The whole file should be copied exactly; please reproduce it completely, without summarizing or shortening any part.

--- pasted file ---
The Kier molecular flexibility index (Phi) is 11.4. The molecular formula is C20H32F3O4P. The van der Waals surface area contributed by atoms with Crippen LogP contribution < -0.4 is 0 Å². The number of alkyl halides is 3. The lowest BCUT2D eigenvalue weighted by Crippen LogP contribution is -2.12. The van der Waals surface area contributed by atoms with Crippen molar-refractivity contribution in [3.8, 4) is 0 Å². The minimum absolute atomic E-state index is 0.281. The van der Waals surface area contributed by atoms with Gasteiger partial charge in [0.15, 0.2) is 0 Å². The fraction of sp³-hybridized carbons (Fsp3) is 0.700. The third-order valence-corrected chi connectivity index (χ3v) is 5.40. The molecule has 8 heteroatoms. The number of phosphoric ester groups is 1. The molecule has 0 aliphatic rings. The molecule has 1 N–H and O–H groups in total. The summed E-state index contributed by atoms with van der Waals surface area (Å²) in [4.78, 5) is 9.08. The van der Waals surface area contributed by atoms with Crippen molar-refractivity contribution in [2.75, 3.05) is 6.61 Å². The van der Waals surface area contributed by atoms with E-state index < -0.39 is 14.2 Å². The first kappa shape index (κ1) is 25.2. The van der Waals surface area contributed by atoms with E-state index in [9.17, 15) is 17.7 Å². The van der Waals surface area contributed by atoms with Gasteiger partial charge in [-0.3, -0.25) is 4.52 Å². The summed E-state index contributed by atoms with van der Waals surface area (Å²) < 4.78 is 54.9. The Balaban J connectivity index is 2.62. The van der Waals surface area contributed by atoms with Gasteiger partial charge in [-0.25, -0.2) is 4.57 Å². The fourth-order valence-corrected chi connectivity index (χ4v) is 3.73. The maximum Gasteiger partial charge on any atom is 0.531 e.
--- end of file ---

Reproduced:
The Kier molecular flexibility index (Phi) is 11.4. The molecular formula is C20H32F3O4P. The van der Waals surface area contributed by atoms with Crippen LogP contribution < -0.4 is 0 Å². The number of alkyl halides is 3. The lowest BCUT2D eigenvalue weighted by Crippen LogP contribution is -2.12. The van der Waals surface area contributed by atoms with Crippen molar-refractivity contribution in [3.8, 4) is 0 Å². The minimum absolute atomic E-state index is 0.281. The van der Waals surface area contributed by atoms with Gasteiger partial charge in [0.15, 0.2) is 0 Å². The fraction of sp³-hybridized carbons (Fsp3) is 0.700. The third-order valence-corrected chi connectivity index (χ3v) is 5.40. The molecule has 8 heteroatoms. The number of phosphoric ester groups is 1. The molecule has 0 aliphatic rings. The molecule has 1 N–H and O–H groups in total. The summed E-state index contributed by atoms with van der Waals surface area (Å²) in [4.78, 5) is 9.08. The van der Waals surface area contributed by atoms with Crippen molar-refractivity contribution in [2.75, 3.05) is 6.61 Å². The van der Waals surface area contributed by atoms with E-state index < -0.39 is 14.2 Å². The first kappa shape index (κ1) is 25.2. The van der Waals surface area contributed by atoms with E-state index in [9.17, 15) is 17.7 Å². The van der Waals surface area contributed by atoms with Gasteiger partial charge in [-0.3, -0.25) is 4.52 Å². The summed E-state index contributed by atoms with van der Waals surface area (Å²) < 4.78 is 54.9. The Balaban J connectivity index is 2.62. The van der Waals surface area contributed by atoms with Gasteiger partial charge in [-0.25, -0.2) is 4.57 Å². The fourth-order valence-corrected chi connectivity index (χ4v) is 3.73. The maximum Gasteiger partial charge on any atom is 0.531 e.